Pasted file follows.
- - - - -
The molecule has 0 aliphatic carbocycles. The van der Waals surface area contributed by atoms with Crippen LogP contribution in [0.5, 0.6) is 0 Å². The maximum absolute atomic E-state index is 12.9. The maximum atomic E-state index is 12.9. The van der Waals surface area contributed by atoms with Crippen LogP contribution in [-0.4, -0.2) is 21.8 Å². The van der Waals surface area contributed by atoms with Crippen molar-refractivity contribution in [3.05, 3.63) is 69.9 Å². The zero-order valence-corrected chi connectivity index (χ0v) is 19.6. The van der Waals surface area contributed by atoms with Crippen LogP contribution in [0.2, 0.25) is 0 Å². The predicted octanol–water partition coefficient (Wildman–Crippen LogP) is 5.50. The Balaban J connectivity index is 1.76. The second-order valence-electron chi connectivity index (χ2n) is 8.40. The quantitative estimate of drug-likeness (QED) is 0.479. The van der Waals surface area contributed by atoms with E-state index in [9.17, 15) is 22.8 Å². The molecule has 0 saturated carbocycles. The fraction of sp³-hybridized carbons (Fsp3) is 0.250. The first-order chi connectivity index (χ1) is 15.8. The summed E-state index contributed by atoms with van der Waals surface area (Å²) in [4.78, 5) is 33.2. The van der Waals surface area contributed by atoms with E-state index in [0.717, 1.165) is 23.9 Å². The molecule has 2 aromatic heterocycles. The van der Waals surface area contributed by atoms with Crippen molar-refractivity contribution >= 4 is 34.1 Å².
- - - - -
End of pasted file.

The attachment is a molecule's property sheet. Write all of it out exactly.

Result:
The molecule has 0 aliphatic carbocycles. The van der Waals surface area contributed by atoms with Crippen LogP contribution in [0.5, 0.6) is 0 Å². The maximum absolute atomic E-state index is 12.9. The maximum atomic E-state index is 12.9. The van der Waals surface area contributed by atoms with Crippen LogP contribution in [-0.4, -0.2) is 21.8 Å². The van der Waals surface area contributed by atoms with Crippen molar-refractivity contribution in [3.05, 3.63) is 69.9 Å². The zero-order valence-corrected chi connectivity index (χ0v) is 19.6. The van der Waals surface area contributed by atoms with Crippen LogP contribution in [0.2, 0.25) is 0 Å². The predicted octanol–water partition coefficient (Wildman–Crippen LogP) is 5.50. The Balaban J connectivity index is 1.76. The second-order valence-electron chi connectivity index (χ2n) is 8.40. The quantitative estimate of drug-likeness (QED) is 0.479. The van der Waals surface area contributed by atoms with E-state index in [9.17, 15) is 22.8 Å². The molecule has 0 saturated carbocycles. The fraction of sp³-hybridized carbons (Fsp3) is 0.250. The first-order chi connectivity index (χ1) is 15.8. The summed E-state index contributed by atoms with van der Waals surface area (Å²) in [4.78, 5) is 33.2. The van der Waals surface area contributed by atoms with E-state index in [0.717, 1.165) is 23.9 Å². The molecule has 2 aromatic heterocycles. The van der Waals surface area contributed by atoms with Crippen molar-refractivity contribution >= 4 is 34.1 Å².